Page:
Both an ORACLE-L discussion here and a Stack Exchange post raise essentially the same question which is, paraphrased: What is the performance overhead of datafile autoextend events. The conventional wisdom, with which I agree, is that the overhead is insignificant. However the poster in the stack exchange dialog asked how one would determine this empirically. [...]
So where were we?
We wanted to implement the following business rule: "Cannot have a manager without a clerk in the same department." At the end of this post, we tried implementing that using a straight-forward row-trigger, which introduced us to the mutating table error. And we've explained thereafter (here and here) that this error is there for a very good reason.
We've also clarified that the two common 'workarounds' 1a and 1b really should not be used.
So using a row-trigger to check for a clerk whenever a manager is inserted will not work. Remember the reason we wanted to use a row-trigger is because in it we have available :new.deptno which represents the department into which a manager just got inserted. This enabled us to efficiently check only that department for the necessary clerk.
So what about a statement trigger then? Obviously it forces us to validate all departments, since within the context of the after insert statement trigger, we do not know anything about the actual insert(s), other than that some insert took place.
Above is an attempt to implement our rule using the after insert statement trigger. As you can see we validate all departments. This is not a very efficient solution to implement our business rule. Not only do we validate all departments, we also validate them on all types of inserts. Obviously when we insert, for instance, a trainer, there is no need at all to validate this rule (assuming the rule was fine, before this insert), since inserting a trainer cannot violate this rule: such an insert doesn't 'touch' the rule.
We will explain in detail how to a) workaround the mutating table issue + b) get an efficient (and correct) implementation for our rule using a statement trigger in multiple future posts. But before we do that, we'd like to spend some time on common use-cases of triggers, and why they gave rise to the general consensus out there of triggers being harmful.
January 4, 2012 (Back to the Previous Post in the Series) I thought that I would begin this blog article with a bit of a test case that demonstrates a very simple deadlock between two sessions. In Session 1 (create the test table with a primary key and insert a single row): CREATE TABLE T1 ( [...]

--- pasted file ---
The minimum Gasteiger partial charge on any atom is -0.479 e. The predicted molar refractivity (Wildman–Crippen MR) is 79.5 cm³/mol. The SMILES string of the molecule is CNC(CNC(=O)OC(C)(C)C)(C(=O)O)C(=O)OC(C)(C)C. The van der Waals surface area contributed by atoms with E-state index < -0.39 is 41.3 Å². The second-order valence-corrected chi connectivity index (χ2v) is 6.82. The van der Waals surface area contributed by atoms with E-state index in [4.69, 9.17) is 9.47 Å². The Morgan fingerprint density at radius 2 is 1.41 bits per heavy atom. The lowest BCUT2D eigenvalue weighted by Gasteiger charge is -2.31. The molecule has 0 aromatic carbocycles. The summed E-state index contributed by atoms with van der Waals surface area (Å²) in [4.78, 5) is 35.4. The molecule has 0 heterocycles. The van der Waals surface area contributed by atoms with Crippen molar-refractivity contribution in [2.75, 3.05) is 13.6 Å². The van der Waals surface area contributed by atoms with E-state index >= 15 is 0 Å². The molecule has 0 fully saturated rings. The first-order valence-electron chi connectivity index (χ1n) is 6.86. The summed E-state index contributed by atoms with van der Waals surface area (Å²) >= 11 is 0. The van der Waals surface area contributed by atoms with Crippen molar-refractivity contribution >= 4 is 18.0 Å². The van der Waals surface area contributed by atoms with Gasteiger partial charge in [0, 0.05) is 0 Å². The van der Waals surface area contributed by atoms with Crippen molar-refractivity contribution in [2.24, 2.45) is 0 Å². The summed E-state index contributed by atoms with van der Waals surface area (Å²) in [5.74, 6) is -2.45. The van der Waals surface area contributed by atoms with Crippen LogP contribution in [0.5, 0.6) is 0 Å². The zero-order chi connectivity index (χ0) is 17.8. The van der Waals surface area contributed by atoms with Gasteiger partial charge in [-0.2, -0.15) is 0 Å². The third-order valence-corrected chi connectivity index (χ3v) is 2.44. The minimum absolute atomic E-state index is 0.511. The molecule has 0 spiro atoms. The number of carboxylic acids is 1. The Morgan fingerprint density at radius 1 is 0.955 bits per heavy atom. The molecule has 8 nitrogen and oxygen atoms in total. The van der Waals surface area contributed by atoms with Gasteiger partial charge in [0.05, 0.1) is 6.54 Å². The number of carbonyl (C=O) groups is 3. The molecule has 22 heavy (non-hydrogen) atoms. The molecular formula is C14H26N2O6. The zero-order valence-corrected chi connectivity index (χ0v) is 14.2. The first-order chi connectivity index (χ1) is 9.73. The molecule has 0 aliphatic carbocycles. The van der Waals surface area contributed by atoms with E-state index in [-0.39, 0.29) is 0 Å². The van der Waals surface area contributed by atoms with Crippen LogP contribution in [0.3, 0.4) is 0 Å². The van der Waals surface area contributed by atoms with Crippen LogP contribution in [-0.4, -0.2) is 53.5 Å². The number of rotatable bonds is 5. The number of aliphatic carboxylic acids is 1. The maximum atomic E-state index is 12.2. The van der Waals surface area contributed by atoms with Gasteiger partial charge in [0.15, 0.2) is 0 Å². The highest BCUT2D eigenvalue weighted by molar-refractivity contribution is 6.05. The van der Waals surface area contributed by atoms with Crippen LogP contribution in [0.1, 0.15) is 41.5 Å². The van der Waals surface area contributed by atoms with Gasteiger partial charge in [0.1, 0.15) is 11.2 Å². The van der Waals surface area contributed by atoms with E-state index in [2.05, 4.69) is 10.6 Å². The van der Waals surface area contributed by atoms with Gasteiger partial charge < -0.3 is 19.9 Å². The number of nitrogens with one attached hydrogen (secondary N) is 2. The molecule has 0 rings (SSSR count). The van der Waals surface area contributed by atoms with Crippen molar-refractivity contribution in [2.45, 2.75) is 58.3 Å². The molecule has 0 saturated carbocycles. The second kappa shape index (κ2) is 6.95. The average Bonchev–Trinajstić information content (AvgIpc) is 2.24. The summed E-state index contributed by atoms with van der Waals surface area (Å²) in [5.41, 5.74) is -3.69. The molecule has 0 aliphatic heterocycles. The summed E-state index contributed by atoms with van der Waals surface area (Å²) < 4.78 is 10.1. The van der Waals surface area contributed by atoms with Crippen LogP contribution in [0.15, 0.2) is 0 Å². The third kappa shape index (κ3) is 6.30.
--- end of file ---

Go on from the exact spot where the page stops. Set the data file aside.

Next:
I received an email recently that had a nice example of what can potentially go wrong with an index. Let’s first create a simple table with a unique index and populate it with 200,000 rows (following demo run on 184.108.40.206): So far, everything is as expected. With have an index with 200,000 rows that currently has [...]
A recent comment on a note I wrote some time ago about faking histograms asked about the calculations of selectivity in the latest versions of Oracle. As I read the question, I realised that I had originally supplied a formula for calculating cardinality, rather than selectivity, so I thought I’d supply a proper example.
We’ll start with a script to create some data and stats – and I’m going to start with a script I wrote in Jan 2001 (which is why it happens to use the analyze command rather than dbms_stats.gather_table_stats, even though this example comes from an instance of 220.127.116.11).
create table t1 ( skew, skew2, padding ) as select r1, r2, rpad('x',400) from ( select /*+ no_merge */ rownum r1 from all_objects where rownum ) v1, ( select /*+ no_merge */ rownum r2 from all_objects where rownum ) v2 where r2 order by r2,r1 ; alter table t1 modify skew not null; alter table t1 modify skew2 not null; create index t1_skew on t1(skew); analyze table t1 compute statistics for all indexed columns size 75;
The way I’ve created the data set the column skew has one row with the value 1, two rows with the value 2, and so on up to 80 rows with the value 80. I’ve put in a bid to collect a histogram of 75 buckets – which the default, by the way, for the analyze command - on any indexed columns . (Interestingly the resulting histogram on column skew held on 74 buckets.)